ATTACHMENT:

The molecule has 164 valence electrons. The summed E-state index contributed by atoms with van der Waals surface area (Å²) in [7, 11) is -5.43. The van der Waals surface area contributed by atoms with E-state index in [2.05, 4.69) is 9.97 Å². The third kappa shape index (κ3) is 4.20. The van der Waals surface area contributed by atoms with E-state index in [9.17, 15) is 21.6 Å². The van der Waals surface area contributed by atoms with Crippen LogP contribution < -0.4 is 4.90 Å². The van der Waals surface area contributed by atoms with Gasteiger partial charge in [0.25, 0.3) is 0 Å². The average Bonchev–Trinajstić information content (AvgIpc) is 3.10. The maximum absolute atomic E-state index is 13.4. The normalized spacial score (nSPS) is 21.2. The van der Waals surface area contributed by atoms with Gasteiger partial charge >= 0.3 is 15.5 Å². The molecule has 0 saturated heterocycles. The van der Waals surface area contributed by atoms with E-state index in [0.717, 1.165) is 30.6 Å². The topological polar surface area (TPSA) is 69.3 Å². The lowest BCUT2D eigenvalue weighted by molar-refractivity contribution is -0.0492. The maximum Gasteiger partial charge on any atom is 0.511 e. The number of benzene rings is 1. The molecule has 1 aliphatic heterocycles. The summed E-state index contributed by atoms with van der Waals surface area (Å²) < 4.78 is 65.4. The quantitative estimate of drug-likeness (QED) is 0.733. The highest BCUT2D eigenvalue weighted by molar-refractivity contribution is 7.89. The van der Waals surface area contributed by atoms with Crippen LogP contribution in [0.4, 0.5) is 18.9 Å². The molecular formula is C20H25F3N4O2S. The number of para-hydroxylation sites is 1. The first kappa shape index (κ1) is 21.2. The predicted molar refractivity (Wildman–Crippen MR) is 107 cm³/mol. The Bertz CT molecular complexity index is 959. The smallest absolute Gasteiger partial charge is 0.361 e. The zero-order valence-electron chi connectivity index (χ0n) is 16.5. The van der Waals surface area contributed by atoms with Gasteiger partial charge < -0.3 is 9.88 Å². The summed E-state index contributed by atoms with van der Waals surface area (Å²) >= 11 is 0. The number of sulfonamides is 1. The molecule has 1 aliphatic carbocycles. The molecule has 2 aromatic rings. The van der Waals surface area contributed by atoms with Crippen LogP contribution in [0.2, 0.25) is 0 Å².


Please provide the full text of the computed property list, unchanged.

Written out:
The molecule has 164 valence electrons. The summed E-state index contributed by atoms with van der Waals surface area (Å²) in [7, 11) is -5.43. The van der Waals surface area contributed by atoms with E-state index in [2.05, 4.69) is 9.97 Å². The third kappa shape index (κ3) is 4.20. The van der Waals surface area contributed by atoms with E-state index in [9.17, 15) is 21.6 Å². The van der Waals surface area contributed by atoms with Crippen LogP contribution < -0.4 is 4.90 Å². The van der Waals surface area contributed by atoms with Gasteiger partial charge in [0.25, 0.3) is 0 Å². The average Bonchev–Trinajstić information content (AvgIpc) is 3.10. The maximum absolute atomic E-state index is 13.4. The normalized spacial score (nSPS) is 21.2. The van der Waals surface area contributed by atoms with Gasteiger partial charge >= 0.3 is 15.5 Å². The molecule has 0 saturated heterocycles. The van der Waals surface area contributed by atoms with E-state index in [0.717, 1.165) is 30.6 Å². The topological polar surface area (TPSA) is 69.3 Å². The lowest BCUT2D eigenvalue weighted by molar-refractivity contribution is -0.0492. The maximum Gasteiger partial charge on any atom is 0.511 e. The number of benzene rings is 1. The molecule has 1 aliphatic heterocycles. The summed E-state index contributed by atoms with van der Waals surface area (Å²) < 4.78 is 65.4. The quantitative estimate of drug-likeness (QED) is 0.733. The highest BCUT2D eigenvalue weighted by molar-refractivity contribution is 7.89. The van der Waals surface area contributed by atoms with Crippen LogP contribution in [0.4, 0.5) is 18.9 Å². The molecular formula is C20H25F3N4O2S. The number of para-hydroxylation sites is 1. The first kappa shape index (κ1) is 21.2. The predicted molar refractivity (Wildman–Crippen MR) is 107 cm³/mol. The Bertz CT molecular complexity index is 959. The smallest absolute Gasteiger partial charge is 0.361 e. The zero-order valence-electron chi connectivity index (χ0n) is 16.5. The van der Waals surface area contributed by atoms with Gasteiger partial charge < -0.3 is 9.88 Å². The summed E-state index contributed by atoms with van der Waals surface area (Å²) >= 11 is 0. The number of sulfonamides is 1. The molecule has 1 aliphatic carbocycles. The molecule has 2 aromatic rings. The van der Waals surface area contributed by atoms with Crippen LogP contribution in [0.2, 0.25) is 0 Å².